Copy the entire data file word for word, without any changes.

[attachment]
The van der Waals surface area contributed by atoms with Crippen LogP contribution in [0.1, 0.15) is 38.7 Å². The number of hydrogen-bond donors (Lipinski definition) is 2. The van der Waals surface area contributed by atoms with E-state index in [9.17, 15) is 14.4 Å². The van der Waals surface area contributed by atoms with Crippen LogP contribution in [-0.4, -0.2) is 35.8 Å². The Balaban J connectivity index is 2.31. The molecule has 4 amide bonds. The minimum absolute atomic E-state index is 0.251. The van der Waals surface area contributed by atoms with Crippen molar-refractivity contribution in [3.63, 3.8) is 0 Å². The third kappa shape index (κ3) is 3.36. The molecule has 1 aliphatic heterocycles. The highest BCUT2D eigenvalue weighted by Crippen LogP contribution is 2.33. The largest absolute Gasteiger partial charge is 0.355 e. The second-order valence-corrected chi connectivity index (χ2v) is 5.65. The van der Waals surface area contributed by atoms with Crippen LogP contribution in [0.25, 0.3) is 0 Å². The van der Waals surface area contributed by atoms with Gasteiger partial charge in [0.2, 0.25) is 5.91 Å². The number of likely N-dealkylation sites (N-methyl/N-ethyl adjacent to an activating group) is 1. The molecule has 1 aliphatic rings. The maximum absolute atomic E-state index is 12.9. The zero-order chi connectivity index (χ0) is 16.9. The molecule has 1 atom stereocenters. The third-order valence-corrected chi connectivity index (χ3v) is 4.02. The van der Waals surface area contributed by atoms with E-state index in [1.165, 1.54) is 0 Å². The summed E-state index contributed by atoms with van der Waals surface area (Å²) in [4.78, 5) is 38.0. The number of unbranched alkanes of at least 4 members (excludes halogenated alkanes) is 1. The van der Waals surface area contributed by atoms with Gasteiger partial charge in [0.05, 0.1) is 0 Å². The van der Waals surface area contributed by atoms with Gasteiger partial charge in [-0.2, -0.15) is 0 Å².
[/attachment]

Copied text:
The van der Waals surface area contributed by atoms with Crippen LogP contribution in [0.1, 0.15) is 38.7 Å². The number of hydrogen-bond donors (Lipinski definition) is 2. The van der Waals surface area contributed by atoms with E-state index in [9.17, 15) is 14.4 Å². The van der Waals surface area contributed by atoms with Crippen LogP contribution in [-0.4, -0.2) is 35.8 Å². The Balaban J connectivity index is 2.31. The molecule has 4 amide bonds. The minimum absolute atomic E-state index is 0.251. The van der Waals surface area contributed by atoms with Crippen molar-refractivity contribution in [3.63, 3.8) is 0 Å². The third kappa shape index (κ3) is 3.36. The molecule has 1 aliphatic heterocycles. The highest BCUT2D eigenvalue weighted by Crippen LogP contribution is 2.33. The largest absolute Gasteiger partial charge is 0.355 e. The second-order valence-corrected chi connectivity index (χ2v) is 5.65. The van der Waals surface area contributed by atoms with Crippen LogP contribution in [0.25, 0.3) is 0 Å². The van der Waals surface area contributed by atoms with Gasteiger partial charge in [0.2, 0.25) is 5.91 Å². The number of likely N-dealkylation sites (N-methyl/N-ethyl adjacent to an activating group) is 1. The molecule has 1 aliphatic rings. The maximum absolute atomic E-state index is 12.9. The zero-order chi connectivity index (χ0) is 16.9. The molecule has 1 atom stereocenters. The third-order valence-corrected chi connectivity index (χ3v) is 4.02. The van der Waals surface area contributed by atoms with E-state index in [1.165, 1.54) is 0 Å². The summed E-state index contributed by atoms with van der Waals surface area (Å²) in [4.78, 5) is 38.0. The number of unbranched alkanes of at least 4 members (excludes halogenated alkanes) is 1. The van der Waals surface area contributed by atoms with Gasteiger partial charge in [0.05, 0.1) is 0 Å². The van der Waals surface area contributed by atoms with Gasteiger partial charge in [-0.2, -0.15) is 0 Å².